State CIOs have the vision, and the zoomed-out view that allows for a holistic approach to digital transformation across agencies while still meeting their individual or unique needs. Agencies can prepare by doing inventory and assessing current systems, applications, and data, and motivate staff to embrace the possibilities of change. In these ways, state CIOs can fulfill their essential role as the engine behind digital innovation and modernization for their state.   



1. “The People Imperative: 2022 State CIO Survey,” NASCIO and Grant Thornton, October 12, 2022, p. 12. 

2. “Application Modernization is an Imperative for State Governments,” NASCIO and VMware, October 5, 2022, p. 14.,a%20playbook%20for%20moving%20forward%20with%20application%20modernization. 

3. “Application Modernization is an Imperative for State Governments,” NASCIO and VMware, October 5, 2022, p. 9.,a%20playbook%20for%20moving%20forward%20with%20application%20modernization. 

4. “Client Impact Story: Renovating Digital Experiences,” MST Solutions, 

5. “Structured IT Means Serious Business”, NASCIO 2020  

6. “Client Impact Story: The State of Arizona Specializes in the Business of IT”   


Topics: Public Sector, cio, cloud modernization

Ryan Smith

Written by Ryan Smith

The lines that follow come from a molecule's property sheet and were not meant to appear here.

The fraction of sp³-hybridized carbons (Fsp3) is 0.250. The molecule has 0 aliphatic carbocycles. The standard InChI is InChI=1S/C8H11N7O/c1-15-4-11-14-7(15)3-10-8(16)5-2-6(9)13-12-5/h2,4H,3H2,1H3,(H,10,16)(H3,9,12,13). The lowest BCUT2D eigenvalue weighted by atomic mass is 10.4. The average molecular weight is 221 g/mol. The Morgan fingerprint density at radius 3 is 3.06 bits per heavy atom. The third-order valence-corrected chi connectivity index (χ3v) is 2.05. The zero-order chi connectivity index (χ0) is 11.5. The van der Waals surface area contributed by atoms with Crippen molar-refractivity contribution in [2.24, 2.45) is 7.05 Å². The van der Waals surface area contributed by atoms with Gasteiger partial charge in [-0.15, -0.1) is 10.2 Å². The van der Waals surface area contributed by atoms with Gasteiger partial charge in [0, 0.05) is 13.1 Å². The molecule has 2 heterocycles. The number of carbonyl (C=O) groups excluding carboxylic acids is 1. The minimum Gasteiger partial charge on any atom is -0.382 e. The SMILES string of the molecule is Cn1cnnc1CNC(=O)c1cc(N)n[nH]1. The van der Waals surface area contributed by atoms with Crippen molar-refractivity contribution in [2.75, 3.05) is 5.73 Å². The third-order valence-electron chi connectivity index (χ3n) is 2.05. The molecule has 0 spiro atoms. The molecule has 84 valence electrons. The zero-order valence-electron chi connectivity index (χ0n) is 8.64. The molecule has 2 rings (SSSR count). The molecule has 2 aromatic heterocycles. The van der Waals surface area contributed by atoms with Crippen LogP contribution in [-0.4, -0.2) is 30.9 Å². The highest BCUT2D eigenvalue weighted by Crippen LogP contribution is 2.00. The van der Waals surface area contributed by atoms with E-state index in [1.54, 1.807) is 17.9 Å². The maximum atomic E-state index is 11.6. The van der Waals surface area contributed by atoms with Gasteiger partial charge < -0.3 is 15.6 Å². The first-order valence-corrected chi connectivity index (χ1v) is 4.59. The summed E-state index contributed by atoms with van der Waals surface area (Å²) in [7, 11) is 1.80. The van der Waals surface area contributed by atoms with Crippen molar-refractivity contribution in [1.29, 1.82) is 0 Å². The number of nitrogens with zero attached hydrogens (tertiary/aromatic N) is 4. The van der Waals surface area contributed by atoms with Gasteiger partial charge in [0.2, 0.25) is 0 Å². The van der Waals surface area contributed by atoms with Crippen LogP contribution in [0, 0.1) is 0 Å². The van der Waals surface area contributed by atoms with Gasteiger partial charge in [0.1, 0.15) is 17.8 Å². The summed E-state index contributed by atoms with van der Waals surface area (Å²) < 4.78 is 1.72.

Ryan Smith is the Practice Lead for the public sector at MST. Through this role and with a core focus on customer success, Ryan develops project delivery strategy and best practices for public sector clients to guide Salesforce implementations and deliver a cost-effective transformation. Ryan believes the key ingredient to a successful transformation is to uncover the measurable pain points and focus on those that directly impact customers, constituents and employees. Through this concentration, organizations have the best chance at increasing customer and employee satisfaction while reducing operational and technology costs. He also attests to the implementation of cloud computing platforms as a key capability that enables business transformation. Ryan has a decade plus experience leading teams across the private and public sector where he led transformation projects in higher education. While at public and private 4-year and doctoral universities he was devoted to leading programs that resulted in massive cost savings, increased student retention and new university accreditations. Ryan’s career has been shaped by his passion for delivering technology in the pursuit of exciting, customer-centric business outcomes while using lean and six sigma methodologies to reduce waste and enhance quality.